You just need some more consistent rules in the household that benefit everyone. Etna needs to tone it down a bit, respect Pig's space as Pig should respect hers and if either one of them break a rule they have to be corrected consistently for that behaviour AND if the other dog is present and acts indifferently or appropriately, they should be praised.

Reward what you want to see, correct what you don't. And these applies in every situation. If Pig is never rewarded for being submissive when Etna nears her food, or eating normally, one day she may decide to take matters into her own hands and correct Etna herself, BUT if YOU correct Etna and show Pig that she needn't worry, she won't.

It shouldn't be up to the well behaved dog to deal with a young, exuberant puppy that's breaking the rules. It's up to YOU. I tried the whole "letting the dogs work it out" for about a year or so and ended up with a dog and a gash on his head. It's not up to the dogs, it's up to you, the leader. YOU set the pace. YOU set the tone. YOU praise. YOU correct. It's all about you baby!

Good luck!
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Old November 7th, 2008, 01:32 AM
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torzechowska torzechowska is offline
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The problem is, is when I scold Etna, Pig things she's in the wrong too and looks very sad. So I pet her and give her kisses to show her she's done nothing wrong, but Etna understands this as it not being her fault either and jumps up onto me and wants the affection too!

As for the food, I always watch over them and hold Etna back so that Pig is always capable of eating her meals completely. If I don't hold her back, Pig will easily give up her food without consideration of her own hunger.

I figure it has a lot to do with Pig knowing that Etna is a baby. She allows Etna to climb all over her and chew her ears, when she would never allow another dog to do the same!!!

Pig is a very well behaved dog, and I see Etna imprinting on her which is a great thing. I just hope that they can work out their own space without Pig being eaten too badly!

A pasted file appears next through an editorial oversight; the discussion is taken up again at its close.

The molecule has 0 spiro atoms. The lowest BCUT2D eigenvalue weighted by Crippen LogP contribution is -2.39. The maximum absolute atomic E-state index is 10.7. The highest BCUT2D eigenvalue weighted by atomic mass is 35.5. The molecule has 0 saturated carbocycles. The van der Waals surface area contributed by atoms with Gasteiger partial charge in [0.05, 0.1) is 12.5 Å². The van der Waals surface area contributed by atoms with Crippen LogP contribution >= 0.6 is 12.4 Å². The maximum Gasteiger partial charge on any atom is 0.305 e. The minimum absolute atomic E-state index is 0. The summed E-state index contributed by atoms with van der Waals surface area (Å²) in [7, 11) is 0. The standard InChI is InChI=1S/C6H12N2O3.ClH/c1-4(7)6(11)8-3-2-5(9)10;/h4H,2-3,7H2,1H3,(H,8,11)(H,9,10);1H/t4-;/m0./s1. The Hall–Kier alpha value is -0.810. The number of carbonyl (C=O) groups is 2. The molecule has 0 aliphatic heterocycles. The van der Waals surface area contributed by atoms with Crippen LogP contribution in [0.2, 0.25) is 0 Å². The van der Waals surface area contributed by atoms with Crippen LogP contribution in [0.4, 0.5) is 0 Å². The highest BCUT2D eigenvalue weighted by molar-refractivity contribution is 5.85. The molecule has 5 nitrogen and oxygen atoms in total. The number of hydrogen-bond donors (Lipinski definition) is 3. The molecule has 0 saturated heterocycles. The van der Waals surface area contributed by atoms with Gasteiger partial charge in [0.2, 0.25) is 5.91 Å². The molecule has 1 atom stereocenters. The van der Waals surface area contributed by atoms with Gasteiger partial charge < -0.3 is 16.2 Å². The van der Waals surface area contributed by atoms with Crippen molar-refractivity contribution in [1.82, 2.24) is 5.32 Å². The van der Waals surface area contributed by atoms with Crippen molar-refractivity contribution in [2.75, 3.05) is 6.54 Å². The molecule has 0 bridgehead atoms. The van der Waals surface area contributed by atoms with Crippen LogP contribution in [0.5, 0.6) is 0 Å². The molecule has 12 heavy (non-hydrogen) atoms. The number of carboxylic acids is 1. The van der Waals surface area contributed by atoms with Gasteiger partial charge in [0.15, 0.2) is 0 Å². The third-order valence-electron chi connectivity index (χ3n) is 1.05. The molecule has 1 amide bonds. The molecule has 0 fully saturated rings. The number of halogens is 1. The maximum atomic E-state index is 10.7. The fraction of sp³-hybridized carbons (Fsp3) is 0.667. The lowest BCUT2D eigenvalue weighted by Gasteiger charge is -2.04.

Thanks for the advice! I will definitely have to work on correcting Etna's behaviour without having the Piglet think it's all her wrong doing.
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Old November 7th, 2008, 02:17 AM
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TeriM TeriM is offline
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Good advice from K9. I would consider keeping a leash on the puppy to be able to correct her when her behavior is to rough or she is trying to get to the other dogs food. You don't need to be rough, just a firm no and possibly moving the puppy into a calm sit away from the other is a good start. If she is really bad then a quick "time-out" is a good way to calm the behaviour.

Be careful also about enforcing Pig's "sad" behavior. You are much better off with a quick "silly girl" in a cheerful voice and move on to other stuff. She's probably figured out that the behaviour gets her lots of cuddles and stuff so she will continue to do that.

Good luck .
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Old November 7th, 2008, 03:12 AM
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torzechowska torzechowska is offline
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Quote:
Originally Posted by TeriM View Post
Good advice from K9. I would consider keeping a leash on the puppy to be able to correct her when her behavior is to rough or she is trying to get to the other dogs food. You don't need to be rough, just a firm no and possibly moving the puppy into a calm sit away from the other is a good start. If she is really bad then a quick "time-out" is a good way to calm the behaviour.

Be careful also about enforcing Pig's "sad" behavior. You are much better off with a quick "silly girl" in a cheerful voice and move on to other stuff. She's probably figured out that the behaviour gets her lots of cuddles and stuff so she will continue to do that.

Good luck .
I definitely think at times Pig is making her 'sad face' for cuddles! What an actress! She has the cutest one though, I have SUCH a hard time ignoring it!

Thanks so much, I will definitely try the 'silly girl' advice!!!